Quincy Synagogue Turns Off The Lights — For The Last Time | St. Louis Public Radio

Quincy Synagogue Turns Off The Lights — For The Last Time

May 21, 2019

One of the oldest Jewish synagogues in Illinois has closed its doors.

Worshippers from across the country gathered Saturday to deconsecrate the B’nai Sholom temple, which dates back to the late 1860s. The shrinking congregation of about two dozen was forced to close the Quincy synagogue after it couldn’t keep pace with the cost of upkeep.

For congregants, the synagogue is more than “a pile of bricks,” said Rabbi Justin Kerber.

“This synagogue has meant so much to so many different people for so long,” Kerber said. “People’s personal histories are wrapped up in this building.”

Myron Kirsch, 79, and his three sons were among dozens of congregants who traveled to Quincy for Saturday’s deconsecration ceremony.

Kirsch, who now lives in Atlanta, joined B’nai Sholom with his late wife Dianne in 1960.

“We were married right up there,” said Kirsch, pointing to the front of the temple.

Rabbi Justin Kerber hugs congregant Sam Karoll during the temple's deconsecration ceremony on Saturday.
Credit Shahla Farzan | St. Louis Public Radio

According to family lore, Kirsch’s future father-in-law installed a spotlight over the back door of the temple so his daughter could make a grand entrance on her wedding day.

Loading...

Years later, his son Jeffrey spent afternoons in a makeshift “youth-group lounge” in the synagogue’s basement boiler room.

“They put in some big second-hand couches and a chalkboard, right next to these high-powered heating units and boilers,” said Jeffrey Kirsch, who now lives in Arkansas.  

The end of an era

Construction of the B’nai Sholom temple began in 1869 — the same year the Transcontinental Railroad was completed.

Quincy's Jewish population peaked at about 500 around the time of construction.

By 1964, there were 46 families included on the temple's financial ledger, according to B'nai Sholom historian David Frolick.

In the past decade, the congregation has dwindled to about two dozen — and it’s aging rapidly.

B'nai Sholom membership peaked around the time of its construction in the late 1860s. The number of congregants at the Quincy synagogue has dwindled to less than two dozen in recent years.
Credit Shahla Farzan | St. Louis Public Radio

For congregant Sam Karoll, the temple’s closure didn’t come as a big surprise.

“It’s always been an older congregation, as far back as I can remember,” said Karoll, who grew up in Quincy. “Attracting young Jewish adults is hard in cities like this.”

It’s a scene playing out in small towns across the country, as shrinking congregations struggle to maintain large churches and temples.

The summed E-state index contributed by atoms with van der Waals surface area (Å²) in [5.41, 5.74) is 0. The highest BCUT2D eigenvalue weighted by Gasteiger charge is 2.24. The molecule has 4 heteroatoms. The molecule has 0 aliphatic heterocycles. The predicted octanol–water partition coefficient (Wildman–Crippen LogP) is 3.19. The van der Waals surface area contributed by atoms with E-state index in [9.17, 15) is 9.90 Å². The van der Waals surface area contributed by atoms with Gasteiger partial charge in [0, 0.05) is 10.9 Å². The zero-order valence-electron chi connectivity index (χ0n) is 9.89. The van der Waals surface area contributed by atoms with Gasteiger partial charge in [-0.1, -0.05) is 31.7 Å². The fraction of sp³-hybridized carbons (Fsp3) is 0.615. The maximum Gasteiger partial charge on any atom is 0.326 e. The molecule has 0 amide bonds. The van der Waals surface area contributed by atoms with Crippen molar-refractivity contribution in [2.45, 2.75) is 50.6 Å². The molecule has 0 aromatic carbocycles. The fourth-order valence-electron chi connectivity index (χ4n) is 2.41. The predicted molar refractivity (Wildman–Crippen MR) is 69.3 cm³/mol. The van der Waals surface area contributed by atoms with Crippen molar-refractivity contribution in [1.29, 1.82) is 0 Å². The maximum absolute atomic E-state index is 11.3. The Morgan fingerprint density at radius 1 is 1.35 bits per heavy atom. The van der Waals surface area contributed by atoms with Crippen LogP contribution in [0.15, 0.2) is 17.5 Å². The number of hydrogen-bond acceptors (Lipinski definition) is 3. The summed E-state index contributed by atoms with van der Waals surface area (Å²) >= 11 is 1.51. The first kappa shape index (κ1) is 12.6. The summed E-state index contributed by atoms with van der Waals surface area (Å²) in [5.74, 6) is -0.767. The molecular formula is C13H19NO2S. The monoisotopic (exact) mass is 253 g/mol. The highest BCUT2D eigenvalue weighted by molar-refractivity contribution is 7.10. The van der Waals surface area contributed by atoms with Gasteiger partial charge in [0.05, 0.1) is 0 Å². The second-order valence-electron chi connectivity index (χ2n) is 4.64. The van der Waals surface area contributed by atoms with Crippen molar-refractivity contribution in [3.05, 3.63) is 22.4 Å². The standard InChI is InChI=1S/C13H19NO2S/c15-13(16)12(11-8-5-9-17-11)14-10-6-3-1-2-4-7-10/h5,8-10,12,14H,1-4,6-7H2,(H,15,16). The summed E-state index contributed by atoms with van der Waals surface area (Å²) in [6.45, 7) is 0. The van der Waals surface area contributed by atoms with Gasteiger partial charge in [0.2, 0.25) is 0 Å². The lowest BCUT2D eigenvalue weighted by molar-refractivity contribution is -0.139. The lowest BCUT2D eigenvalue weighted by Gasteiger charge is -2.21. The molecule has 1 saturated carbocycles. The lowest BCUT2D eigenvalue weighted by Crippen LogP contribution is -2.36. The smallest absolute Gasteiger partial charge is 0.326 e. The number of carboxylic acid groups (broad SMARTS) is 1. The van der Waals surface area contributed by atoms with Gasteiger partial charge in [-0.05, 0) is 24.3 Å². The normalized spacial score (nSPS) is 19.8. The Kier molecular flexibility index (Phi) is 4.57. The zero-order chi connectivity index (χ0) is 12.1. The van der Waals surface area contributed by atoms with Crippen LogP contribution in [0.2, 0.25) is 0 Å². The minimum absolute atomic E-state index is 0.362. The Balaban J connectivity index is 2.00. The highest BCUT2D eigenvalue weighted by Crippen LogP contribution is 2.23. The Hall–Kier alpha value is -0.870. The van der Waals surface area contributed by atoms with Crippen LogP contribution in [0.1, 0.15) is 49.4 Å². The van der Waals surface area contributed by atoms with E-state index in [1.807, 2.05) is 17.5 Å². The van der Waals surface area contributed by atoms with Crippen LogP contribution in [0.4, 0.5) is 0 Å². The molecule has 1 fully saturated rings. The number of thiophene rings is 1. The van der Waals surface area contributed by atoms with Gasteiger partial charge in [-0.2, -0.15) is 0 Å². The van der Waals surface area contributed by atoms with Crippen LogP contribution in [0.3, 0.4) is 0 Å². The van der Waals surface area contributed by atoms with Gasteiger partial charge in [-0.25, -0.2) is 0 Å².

The B’nai Sholom congregation has had to resort to “Band-Aid fixes” for the 150-year-old building, said Carla Gordon.

“It’s just the reality of it,” said Gordon, who has been a member of the congregation for 30 years. “When we had a pipe burst, it was, ‘What can we do to get through, hold it together, and keep a bathroom?’”

B'nai Sholom President Michael Bukstein and Joni Reisler Abramowitz light the ceremonial havdalah candles to mark the transition from sacred space to ordinary space.
Credit Shahla Farzan | St. Louis Public Radio

The congregation has been planning to desanctify the temple and sell it since late 2015. The decision was particularly difficult, Gordon explained, because there are no other synagogues in the greater Quincy area.

B’nai Israel, the former synagogue in nearby Hannibal, Missouri, merged with B’nai Sholom in the 1970s.

The synagogue in Keokuk, Iowa, about 30 miles north, was torn down in 1957.

“There were those that did not want to move forward, because this is all we have,” Gordon said. “It’s all we have between Columbia, St. Louis, Springfield and Chicago. Everything else is closed.”

At the end of the deconsecration service, worshippers sang and passed the temple’s four Torah scrolls from hand to hand.

Several of the temple’s sacred objects, including the Torahs, will be distributed to other congregations in need through the Jewish Community Legacy Project.

Many of the fixtures inside the B'nai Sholom synagogue are original, including a number of its stained-glass windows and chandeliers.
Credit Shahla Farzan | St. Louis Public Radio

Gordon herself plans to bring one of the Torahs to Unna, Germany, to donate to a new congregation.

“I’m glad there’s sanctuary for one of our Torahs,” she said. “It will be well cared for and very much appreciated.”

Though the congregation has no immediate plans to put the synagogue on the market, the goal is to sell the building and use the funds to maintain the Valley of Peace Jewish Cemetery in Quincy.

It’s the end of an era, said Rabbi Kerber, but not the end of a community.

“All of Jewish history isn’t one thread,” Kerber said. “It’s a long, braided rope of many, many different threads. Each thread starts at one place and comes to an end at another place, but that doesn’t mean that the whole thing comes to an end.”

Follow Shahla on Twitter: @shahlafarzan

Send questions and comments about this story to feedback@stlpublicradio.org